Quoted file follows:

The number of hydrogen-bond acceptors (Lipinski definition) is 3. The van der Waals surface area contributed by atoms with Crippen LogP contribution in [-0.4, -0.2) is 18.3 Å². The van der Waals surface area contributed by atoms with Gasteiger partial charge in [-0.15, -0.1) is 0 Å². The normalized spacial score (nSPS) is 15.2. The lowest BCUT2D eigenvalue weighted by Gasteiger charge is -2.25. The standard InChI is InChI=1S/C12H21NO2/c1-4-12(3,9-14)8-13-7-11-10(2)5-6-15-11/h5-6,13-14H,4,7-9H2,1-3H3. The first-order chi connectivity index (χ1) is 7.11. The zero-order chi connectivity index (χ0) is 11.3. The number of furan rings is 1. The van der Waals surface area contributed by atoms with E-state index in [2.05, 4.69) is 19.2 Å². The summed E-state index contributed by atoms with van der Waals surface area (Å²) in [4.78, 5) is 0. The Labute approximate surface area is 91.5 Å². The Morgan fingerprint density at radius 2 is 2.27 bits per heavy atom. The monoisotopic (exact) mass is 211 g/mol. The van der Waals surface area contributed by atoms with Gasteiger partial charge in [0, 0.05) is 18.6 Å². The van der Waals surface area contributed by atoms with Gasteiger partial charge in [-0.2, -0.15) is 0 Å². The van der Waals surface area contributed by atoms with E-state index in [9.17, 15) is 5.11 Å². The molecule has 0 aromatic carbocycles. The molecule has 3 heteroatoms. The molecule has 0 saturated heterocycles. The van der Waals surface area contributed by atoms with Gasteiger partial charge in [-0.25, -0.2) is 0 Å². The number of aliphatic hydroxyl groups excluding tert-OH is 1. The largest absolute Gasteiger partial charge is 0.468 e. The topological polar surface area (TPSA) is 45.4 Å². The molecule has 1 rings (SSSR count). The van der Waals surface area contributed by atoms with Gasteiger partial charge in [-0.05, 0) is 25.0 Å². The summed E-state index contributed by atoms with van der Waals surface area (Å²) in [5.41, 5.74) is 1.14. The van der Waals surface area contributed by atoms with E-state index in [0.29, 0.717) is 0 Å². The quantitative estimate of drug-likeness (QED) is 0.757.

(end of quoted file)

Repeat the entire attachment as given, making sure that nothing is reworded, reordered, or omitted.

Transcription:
The number of hydrogen-bond acceptors (Lipinski definition) is 3. The van der Waals surface area contributed by atoms with Crippen LogP contribution in [-0.4, -0.2) is 18.3 Å². The van der Waals surface area contributed by atoms with Gasteiger partial charge in [-0.15, -0.1) is 0 Å². The normalized spacial score (nSPS) is 15.2. The lowest BCUT2D eigenvalue weighted by Gasteiger charge is -2.25. The standard InChI is InChI=1S/C12H21NO2/c1-4-12(3,9-14)8-13-7-11-10(2)5-6-15-11/h5-6,13-14H,4,7-9H2,1-3H3. The first-order chi connectivity index (χ1) is 7.11. The zero-order chi connectivity index (χ0) is 11.3. The number of furan rings is 1. The van der Waals surface area contributed by atoms with E-state index in [2.05, 4.69) is 19.2 Å². The summed E-state index contributed by atoms with van der Waals surface area (Å²) in [4.78, 5) is 0. The Labute approximate surface area is 91.5 Å². The Morgan fingerprint density at radius 2 is 2.27 bits per heavy atom. The monoisotopic (exact) mass is 211 g/mol. The van der Waals surface area contributed by atoms with Gasteiger partial charge in [0, 0.05) is 18.6 Å². The van der Waals surface area contributed by atoms with Gasteiger partial charge in [-0.2, -0.15) is 0 Å². The van der Waals surface area contributed by atoms with E-state index in [9.17, 15) is 5.11 Å². The molecule has 0 aromatic carbocycles. The molecule has 3 heteroatoms. The molecule has 0 saturated heterocycles. The van der Waals surface area contributed by atoms with Gasteiger partial charge in [-0.25, -0.2) is 0 Å². The number of aliphatic hydroxyl groups excluding tert-OH is 1. The largest absolute Gasteiger partial charge is 0.468 e. The topological polar surface area (TPSA) is 45.4 Å². The molecule has 1 rings (SSSR count). The van der Waals surface area contributed by atoms with Gasteiger partial charge in [-0.05, 0) is 25.0 Å². The summed E-state index contributed by atoms with van der Waals surface area (Å²) in [5.41, 5.74) is 1.14. The van der Waals surface area contributed by atoms with E-state index in [0.29, 0.717) is 0 Å². The quantitative estimate of drug-likeness (QED) is 0.757.